12. ^ a b "Base is Dedicated: 'Blue Room' at Missile Master Gives Eerie But Secure Feeling". Red Bank Register (Red Bank, New Jersey). June 7, 1960. pp. 1–2. Retrieved 2011-09-30. "RADAR SCANNER at Missile Master atop Highlands hills tells the height of aircraft or other flying objects. It is one of the smaller pieces of radar equipment. …replaces a manuel [sic] operations center at Fort Wadsworth, Staten Island, where Gen.Hewitt's headquarters, the 52d Artillery Brigade Air Defense, also known as "the New York Defense… In addition to the New York area, Missile Master sites are now operational in the Baltimore-Washington area, Seattle and Boston. … A Detroit installation will open this week.""  (photograph caption).
  13. ^ Stephens, Gary. "Three Hours from Armageddon: Life at a Cold War Nike Missile Site". ADA Magazine Online (AuthorsDen.com). Retrieved 2011-10-04. "The EWPB operator starts calling out and plotting hostile inbound tracks. … An AADCP-generated "foe" symbol is around each radar return on the scope. One of these symbols indicates that our battery is to engage that target." 
  14. ^ a b Brown v. Jersey Central Power and Light Co. (New Jersey Superior Court, Appellate Division). "The power building at Highlands was "in a 25' x 17' cinderblock building, designated on the plans as “Switch Gear Room Bldg. 118.” The equipment in this small building permits the missile site to switch back and forth from external commercial power to its own internal power from diesel generators. …van housing the computer"
  15. ^ a b "New Firing Control System: Army Unveils Missile Mentor". Red Bank Register (Red Bank, New Jersey). February 1, 1967. p. 13. Retrieved 2011-09-15. "faster, more reliable and less expensive … replaces the Army's six Missile Master systems…and four…BIRDIE…employed almost five years. …the original cost of the Missile Master…was in excess of $9 million for each site, while the Missile Mentor costs less than $1 million each. …[annual] operating and maintenance costs…would be $250,000, [cf. $1 million…of Missile Master. …50 to 60 persons [cf.] approximately 200 [for] Missile Master … Missile Mentor…fits compactly into two trailer vans. One van holds the battle station, display consoles for the defense commander and equipment operators, the other houses the computer and circuit panels …[At] the Highlands Defense Site, the Missile Mentor [is] in the…building once occupied by [the] Missile Master. …built under a $10 million contract with the Army Missile Command (MICOM)."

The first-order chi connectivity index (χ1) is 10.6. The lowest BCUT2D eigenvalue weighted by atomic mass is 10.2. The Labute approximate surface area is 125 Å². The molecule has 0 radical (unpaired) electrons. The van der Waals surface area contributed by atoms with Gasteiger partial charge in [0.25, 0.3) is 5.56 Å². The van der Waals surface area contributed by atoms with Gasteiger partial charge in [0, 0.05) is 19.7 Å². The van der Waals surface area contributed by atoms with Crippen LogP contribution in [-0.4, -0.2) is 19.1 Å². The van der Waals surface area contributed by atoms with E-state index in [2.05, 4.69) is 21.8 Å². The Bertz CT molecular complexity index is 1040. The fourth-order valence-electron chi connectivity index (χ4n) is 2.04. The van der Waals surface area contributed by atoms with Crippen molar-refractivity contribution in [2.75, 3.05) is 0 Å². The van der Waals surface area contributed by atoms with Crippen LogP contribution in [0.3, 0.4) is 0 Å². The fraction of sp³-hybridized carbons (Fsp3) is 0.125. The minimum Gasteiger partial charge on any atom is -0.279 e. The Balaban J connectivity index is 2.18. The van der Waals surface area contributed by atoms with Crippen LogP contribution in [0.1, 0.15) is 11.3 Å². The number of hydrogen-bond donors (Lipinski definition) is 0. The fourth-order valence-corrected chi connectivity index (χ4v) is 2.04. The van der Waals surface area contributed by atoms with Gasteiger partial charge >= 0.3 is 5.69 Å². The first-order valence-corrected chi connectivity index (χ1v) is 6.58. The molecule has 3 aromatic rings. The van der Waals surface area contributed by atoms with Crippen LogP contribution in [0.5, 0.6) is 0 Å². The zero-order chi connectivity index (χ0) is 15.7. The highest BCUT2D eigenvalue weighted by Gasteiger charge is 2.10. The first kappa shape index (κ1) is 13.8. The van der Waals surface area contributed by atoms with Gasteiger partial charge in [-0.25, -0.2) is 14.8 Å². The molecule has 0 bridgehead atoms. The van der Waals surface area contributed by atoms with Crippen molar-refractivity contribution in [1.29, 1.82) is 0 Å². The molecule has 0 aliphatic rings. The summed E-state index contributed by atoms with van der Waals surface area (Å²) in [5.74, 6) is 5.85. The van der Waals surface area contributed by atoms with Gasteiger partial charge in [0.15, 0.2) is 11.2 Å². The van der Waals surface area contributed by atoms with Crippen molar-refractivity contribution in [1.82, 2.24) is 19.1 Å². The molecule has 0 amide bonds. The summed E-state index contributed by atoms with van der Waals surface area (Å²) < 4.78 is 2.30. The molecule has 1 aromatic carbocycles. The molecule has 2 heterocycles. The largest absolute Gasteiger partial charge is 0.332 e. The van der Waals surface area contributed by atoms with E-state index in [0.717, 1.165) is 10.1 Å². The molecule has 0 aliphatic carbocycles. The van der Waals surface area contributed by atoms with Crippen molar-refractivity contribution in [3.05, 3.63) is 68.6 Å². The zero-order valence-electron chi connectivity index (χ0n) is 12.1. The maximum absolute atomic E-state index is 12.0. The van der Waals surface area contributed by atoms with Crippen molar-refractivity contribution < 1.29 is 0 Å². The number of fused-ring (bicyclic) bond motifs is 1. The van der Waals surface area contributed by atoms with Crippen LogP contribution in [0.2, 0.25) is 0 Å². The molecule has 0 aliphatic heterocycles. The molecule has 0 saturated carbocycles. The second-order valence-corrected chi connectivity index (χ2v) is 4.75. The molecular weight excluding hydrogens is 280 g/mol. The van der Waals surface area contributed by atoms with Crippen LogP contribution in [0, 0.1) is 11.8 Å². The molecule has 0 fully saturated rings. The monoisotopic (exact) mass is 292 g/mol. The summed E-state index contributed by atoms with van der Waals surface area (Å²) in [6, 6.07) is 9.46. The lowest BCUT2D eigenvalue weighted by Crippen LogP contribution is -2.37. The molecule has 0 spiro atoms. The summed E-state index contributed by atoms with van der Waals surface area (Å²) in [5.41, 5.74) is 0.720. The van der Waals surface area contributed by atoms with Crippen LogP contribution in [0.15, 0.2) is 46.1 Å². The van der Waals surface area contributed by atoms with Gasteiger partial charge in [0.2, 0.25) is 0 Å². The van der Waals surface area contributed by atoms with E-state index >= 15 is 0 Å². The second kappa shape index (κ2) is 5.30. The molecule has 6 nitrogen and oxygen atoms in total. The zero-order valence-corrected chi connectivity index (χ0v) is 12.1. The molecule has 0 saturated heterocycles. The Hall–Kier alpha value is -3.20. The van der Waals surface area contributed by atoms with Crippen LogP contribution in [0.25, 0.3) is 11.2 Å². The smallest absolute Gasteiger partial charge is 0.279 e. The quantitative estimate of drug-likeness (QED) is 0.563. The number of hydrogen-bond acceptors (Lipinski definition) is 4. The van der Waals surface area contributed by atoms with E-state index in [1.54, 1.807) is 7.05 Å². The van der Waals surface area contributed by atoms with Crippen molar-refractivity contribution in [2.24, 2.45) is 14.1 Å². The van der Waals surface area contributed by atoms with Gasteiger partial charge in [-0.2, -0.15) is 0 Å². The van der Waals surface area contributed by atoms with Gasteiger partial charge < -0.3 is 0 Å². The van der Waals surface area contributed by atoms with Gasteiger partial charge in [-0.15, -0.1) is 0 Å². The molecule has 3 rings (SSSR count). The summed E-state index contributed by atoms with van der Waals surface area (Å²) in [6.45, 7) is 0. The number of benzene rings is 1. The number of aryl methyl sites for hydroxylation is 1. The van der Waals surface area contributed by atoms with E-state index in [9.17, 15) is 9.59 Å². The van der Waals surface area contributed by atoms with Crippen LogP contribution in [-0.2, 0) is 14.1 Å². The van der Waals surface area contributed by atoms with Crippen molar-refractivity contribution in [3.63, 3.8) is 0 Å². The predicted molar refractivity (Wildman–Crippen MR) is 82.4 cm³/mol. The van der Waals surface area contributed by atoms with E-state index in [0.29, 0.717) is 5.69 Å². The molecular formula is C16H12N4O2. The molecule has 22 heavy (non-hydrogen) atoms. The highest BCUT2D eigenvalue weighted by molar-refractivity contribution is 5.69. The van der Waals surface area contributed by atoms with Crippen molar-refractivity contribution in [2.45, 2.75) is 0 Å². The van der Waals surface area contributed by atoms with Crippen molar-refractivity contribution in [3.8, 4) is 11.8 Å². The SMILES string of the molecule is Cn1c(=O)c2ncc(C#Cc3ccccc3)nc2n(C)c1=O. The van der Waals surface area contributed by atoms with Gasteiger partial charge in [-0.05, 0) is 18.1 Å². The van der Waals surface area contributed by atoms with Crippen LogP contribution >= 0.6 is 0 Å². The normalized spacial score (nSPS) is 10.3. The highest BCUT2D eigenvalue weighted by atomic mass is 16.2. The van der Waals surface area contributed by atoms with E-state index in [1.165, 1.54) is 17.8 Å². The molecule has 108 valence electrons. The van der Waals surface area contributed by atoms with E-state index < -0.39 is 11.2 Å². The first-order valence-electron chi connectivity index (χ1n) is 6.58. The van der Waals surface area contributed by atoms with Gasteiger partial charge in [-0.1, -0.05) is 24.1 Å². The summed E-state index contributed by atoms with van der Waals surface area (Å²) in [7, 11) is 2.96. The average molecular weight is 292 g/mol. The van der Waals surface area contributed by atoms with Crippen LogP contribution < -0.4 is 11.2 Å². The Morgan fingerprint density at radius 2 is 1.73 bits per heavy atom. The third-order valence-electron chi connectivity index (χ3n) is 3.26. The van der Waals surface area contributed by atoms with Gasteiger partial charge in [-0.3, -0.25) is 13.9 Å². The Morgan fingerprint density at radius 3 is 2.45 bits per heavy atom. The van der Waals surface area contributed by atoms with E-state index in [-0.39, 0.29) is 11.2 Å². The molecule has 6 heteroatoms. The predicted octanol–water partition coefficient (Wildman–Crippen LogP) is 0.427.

16. ^ "Nike Missile Boston Defense Area". Nike. TheMilitaryStandard. Retrieved 2011-09-27. 
  17. ^ ""Missile Master" System Planned" (Google News). The Washington Observer. July 12, 1958. Retrieved 2011-09-30. 
  18. ^ McMaster, B. N., et al (December 1984). Historical Overview of the Nike Missile System (Report). Environmental Science and Engineering, Inc.. http://www5.hanford.gov/pdw/fsd/AR/FSD0001/FSD0037/D199049898/D199049898_19126_147.pdf. Retrieved 2011-09-16.
    *NOTE: Estimates for AN/FSG-1 dates with asterisks are from the annual July 1 maps in McMaster's report, which don't show a symbol near the Pedricktown NJ site but instead mark a Missile Master north of Philadelphia near Allentown/Bethlehem PA. Also, although Berhow 2005 claims 7 of the 10 AN/FSG-1 systems were replaced with AN/TSQ-51 systems, the maps only show 6 AN/TSQ-51 Missile Mentors in 1966 at former Missile Master sites, with Ft Heath instead shown with an AN/FSG-1 Missile Master in 1964 (near a separate Massachusetts BIRDIE), then a Ft Heath BIRDIE in 1966 & 1967, a Ft Heath Missile Mentor in 1968 & 1969, and no Ft Heath AADCP in 1970 (a Rhode Island Missile Mentor was depicted in 1970; but not in 1971.) Likewise, the report's maps show the replacement Lockport BIRDIE subsequently switched to a Missile Mentor between July 1, 1967 & July 1, 1968 (as did Homestead-Miami.)
  19. ^ McGrath, John J (historian, Center of Military History) (1998-2002). "Continental Air Defense Collection" (Finding Aid). USAHEC. Retrieved 2011-09-28. "Army Press Release 4 Feb 74, announcing end of CONUS Nike program with a site by site listing of sites to be closed … “When the Cold War Claimed 10 Lives in Monmouth;” “Cold War Remnant is Being Destroyed; “On Alert;” “Missile Master;” … Command Report, USARADCOM 1960, 1966; … "  NOTE: The descriptions for the Fort Heath images (SC5999xx) identify the Missile Master as site ID "B-18" on August 18, 1962. The list also identifies Nike firings at Point Mugu, Fort Wainwright, Fort Richardson, Summit AK, & Fort Bliss; and has an article on the “Accidental Nike Launch at Fort Meade”.
  20. ^ "New Jersey and National Registers of Historic Places". NJ DEP - Historic Preservation Office. 9/6/2011. Retrieved 2011-09-27. "Oldmans Township     Nike Missile Master Complex (ID#3720)     Delaware Road, Camp Pedricktown     SHPO Opinion: 6/22/1998"